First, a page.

[Highlights from transcript of CNN's Crossfire, aired April 30, 2002]
BEGALA: Now it's time for a look at those unusual and interesting stories
you might not find anywhere but in our CROSSFIRE "News Alert."
Linda Lay, the wife of Enron CEO Kenny Boy Lay, is opening up a second-hand store in Houston called "Just Stuff." Mrs. Lay, who memorably wept on national television at the prospect of selling one of the family's mansions,
plans to sell a used lamp, made from antique street lights, a used mahogany
bed, a used desk and several used members of the Bush Administration. When
reached for comment, Ken Lay said I'm so proud she is continuing the family
tradition of ripping off Houstonians.
During the election campaign of 2000, George W. Bush, then governor, attacked a proposal from House Republicans to cut student loans and other
programs. At the time, candidate Bush said, "I don't think they ought to
balance their budget on the backs of the poor." But in a turnabout, President Bush this week asked Congress to slash student loans and other
programs by over $5 billion and now it's congressional Republicans who are
saying the cuts are unfair to the poor.
When asked what middle class and lower income students are supposed to do if
they're kicked off from their student loans, Bush said they can do what I did, call my dad from a bar and ask for more money from the trust fund.
BEGALA: Welcome back to CROSSFIRE. Time now for "round 6," where Novak and I go at it. No guests, no gloves, no holds barred. And only one topic tonight,
the standoff continues. Both sides making threats, calling names, digging in. No, not in the Middle East, but on Capitol Hill. The issue, whether homeland security director Tom Ridge should testify before the Congress as
lawmakers consider the $38 billion dollar budget request for homeland security.
Bob, this is a no brainer. That guy wants to spend $38 billion of our money,
he should be accountable to the people who write the checks.
NOVAK: Well, if you knew a little bit about the way American government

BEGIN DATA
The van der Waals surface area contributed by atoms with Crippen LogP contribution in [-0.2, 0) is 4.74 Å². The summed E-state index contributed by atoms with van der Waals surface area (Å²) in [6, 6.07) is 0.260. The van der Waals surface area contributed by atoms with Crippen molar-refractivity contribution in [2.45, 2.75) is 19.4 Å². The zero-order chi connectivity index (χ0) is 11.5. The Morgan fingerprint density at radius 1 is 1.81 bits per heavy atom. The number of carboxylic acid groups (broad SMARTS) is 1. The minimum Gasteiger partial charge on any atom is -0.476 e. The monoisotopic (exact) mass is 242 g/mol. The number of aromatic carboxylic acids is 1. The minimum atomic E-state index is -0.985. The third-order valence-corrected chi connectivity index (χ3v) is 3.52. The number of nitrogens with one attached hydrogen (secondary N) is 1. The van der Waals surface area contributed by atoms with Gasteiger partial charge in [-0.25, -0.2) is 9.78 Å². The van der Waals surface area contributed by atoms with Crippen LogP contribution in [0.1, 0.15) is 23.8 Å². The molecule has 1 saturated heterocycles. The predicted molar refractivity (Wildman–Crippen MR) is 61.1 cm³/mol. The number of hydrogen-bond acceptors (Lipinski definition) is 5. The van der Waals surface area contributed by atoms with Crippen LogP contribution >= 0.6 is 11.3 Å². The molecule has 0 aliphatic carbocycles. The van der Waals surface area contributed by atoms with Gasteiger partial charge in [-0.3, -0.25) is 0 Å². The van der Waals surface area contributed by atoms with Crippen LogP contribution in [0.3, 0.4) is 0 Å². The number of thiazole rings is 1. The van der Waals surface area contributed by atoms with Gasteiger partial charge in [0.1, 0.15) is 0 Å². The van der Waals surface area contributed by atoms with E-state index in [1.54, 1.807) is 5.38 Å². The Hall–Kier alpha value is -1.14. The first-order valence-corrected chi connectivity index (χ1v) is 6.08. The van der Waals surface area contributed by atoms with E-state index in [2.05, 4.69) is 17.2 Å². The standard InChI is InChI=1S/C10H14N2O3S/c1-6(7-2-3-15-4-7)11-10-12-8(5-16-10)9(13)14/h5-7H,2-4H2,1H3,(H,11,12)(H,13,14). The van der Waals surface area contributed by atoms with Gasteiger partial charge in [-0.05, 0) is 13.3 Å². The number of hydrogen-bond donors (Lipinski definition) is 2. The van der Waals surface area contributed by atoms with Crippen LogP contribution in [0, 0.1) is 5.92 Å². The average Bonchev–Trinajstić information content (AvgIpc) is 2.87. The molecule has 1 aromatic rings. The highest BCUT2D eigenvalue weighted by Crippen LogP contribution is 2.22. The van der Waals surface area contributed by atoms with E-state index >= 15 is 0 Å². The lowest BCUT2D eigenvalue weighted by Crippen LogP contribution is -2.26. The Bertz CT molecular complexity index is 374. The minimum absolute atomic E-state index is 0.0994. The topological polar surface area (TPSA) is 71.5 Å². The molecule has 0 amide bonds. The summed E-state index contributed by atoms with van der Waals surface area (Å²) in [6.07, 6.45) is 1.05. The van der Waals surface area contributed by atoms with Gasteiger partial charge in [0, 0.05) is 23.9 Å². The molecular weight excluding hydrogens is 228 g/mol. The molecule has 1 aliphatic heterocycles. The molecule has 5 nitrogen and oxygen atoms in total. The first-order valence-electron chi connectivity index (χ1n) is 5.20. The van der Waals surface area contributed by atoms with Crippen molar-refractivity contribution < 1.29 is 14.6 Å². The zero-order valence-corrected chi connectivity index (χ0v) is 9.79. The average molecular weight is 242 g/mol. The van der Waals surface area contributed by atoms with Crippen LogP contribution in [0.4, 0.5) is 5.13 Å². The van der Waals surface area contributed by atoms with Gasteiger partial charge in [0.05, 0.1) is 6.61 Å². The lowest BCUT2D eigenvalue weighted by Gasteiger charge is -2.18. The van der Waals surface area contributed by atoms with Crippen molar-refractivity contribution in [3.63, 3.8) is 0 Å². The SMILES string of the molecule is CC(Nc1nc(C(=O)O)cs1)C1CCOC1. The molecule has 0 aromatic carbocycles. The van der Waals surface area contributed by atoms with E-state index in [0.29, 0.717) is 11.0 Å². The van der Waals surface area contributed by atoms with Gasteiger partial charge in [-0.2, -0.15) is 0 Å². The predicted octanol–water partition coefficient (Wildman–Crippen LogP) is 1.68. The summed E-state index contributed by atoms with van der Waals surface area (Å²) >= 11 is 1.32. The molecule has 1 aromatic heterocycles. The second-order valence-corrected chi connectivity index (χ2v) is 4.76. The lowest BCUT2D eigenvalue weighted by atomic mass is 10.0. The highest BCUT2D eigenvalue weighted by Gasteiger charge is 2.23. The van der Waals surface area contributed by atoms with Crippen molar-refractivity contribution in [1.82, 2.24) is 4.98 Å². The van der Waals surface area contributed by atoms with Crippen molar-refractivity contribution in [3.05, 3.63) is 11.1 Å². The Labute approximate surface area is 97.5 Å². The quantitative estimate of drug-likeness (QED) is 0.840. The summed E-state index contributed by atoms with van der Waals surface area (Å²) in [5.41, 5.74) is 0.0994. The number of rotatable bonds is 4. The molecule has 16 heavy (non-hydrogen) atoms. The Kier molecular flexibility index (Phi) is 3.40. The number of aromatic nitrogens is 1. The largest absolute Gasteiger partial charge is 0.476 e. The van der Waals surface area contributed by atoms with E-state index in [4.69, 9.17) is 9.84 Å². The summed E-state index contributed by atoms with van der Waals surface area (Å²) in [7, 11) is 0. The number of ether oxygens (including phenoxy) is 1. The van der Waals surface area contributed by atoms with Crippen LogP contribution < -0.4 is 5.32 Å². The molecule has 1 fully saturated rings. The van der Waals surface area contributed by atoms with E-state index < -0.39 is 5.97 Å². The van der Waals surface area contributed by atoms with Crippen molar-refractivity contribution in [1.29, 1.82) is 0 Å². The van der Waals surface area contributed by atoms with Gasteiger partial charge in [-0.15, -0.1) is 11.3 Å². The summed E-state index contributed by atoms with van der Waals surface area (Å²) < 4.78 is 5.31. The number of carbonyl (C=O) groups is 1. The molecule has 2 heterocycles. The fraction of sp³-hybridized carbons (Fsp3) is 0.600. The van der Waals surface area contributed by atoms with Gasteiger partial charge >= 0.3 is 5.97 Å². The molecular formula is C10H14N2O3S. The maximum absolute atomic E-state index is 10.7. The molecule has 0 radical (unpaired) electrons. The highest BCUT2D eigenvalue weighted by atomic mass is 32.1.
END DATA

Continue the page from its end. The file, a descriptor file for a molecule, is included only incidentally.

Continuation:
works, you'd know that we're dating all the way back to Harry Hopkins. With
FDR, they refused to testify before Congress, personal aides. Now what we
all know is that Senator Byrd, who wants to take all this homeland security
money and transfer it to west Virginia, where he lives, that he wants to --
he loves to beat up our government administration officials.
And so, what the administration is doing, they're saying, Senator Byrd,
we're going to send the Agriculture Secretary. We're going to send the
Treasury secretary. Both of them appeared there today. And they can give you
a testimony about their part of homeland security, but Tom Ridge is a personal aide to the president. And he should not, under the American
tradition, have to testify.
BEGALA: Well, let me tell you the American tradition. First off, Gerald Ford, a Republican, but a fine president, testified before the Congress of
the United States as president. When I worked for Bill Clinton in the White
House, not me, but most of his personnel aides were summoned up there. Take
a look. This is just the four or five most famous that we saw. John Podesta,
the chief of staff to the president of the United States. No more personal
aide was there. Hauled up there to testify. George Stephanopoulos, Harold
Ickes, the deputy chief of staff. Maggie Williams, the chief of staff to the
First Lady. All of them hauled up there to the Hill by Republicans.
Now all of a sudden they're saying this guy can't explain the $38 billion?
NOVAK: Can I explain to you the difference? They were brought up to testify
on criminal charges against the president of the United States.
BEGAL: No, they were not.
NOVAK: Wait. And if I could speak while you're interrupting.
BEGALA: No. While I¹m answering while you are misleading.
NOVAK: And they were called up there, not to talk about policy questions. They were called up to talk about criminal matters. You know, this was a very difficult period for all of us. And naturally, they had to testify. Now if Tom Ridge, if there were a impeachment proceeding against President Bush, I'd say Tom Ridge would have to testify.
BEGALA: Every one of these guys testified long before that right-wing lynch
mob tried to impeach Clinton. What this was -- so this is a Novak rule. If you spend $38 billion of our money trying to save our lives, well we won't ask any questions. But if you happen to work for a good president, a great
president, we're going to harass you every day of the week.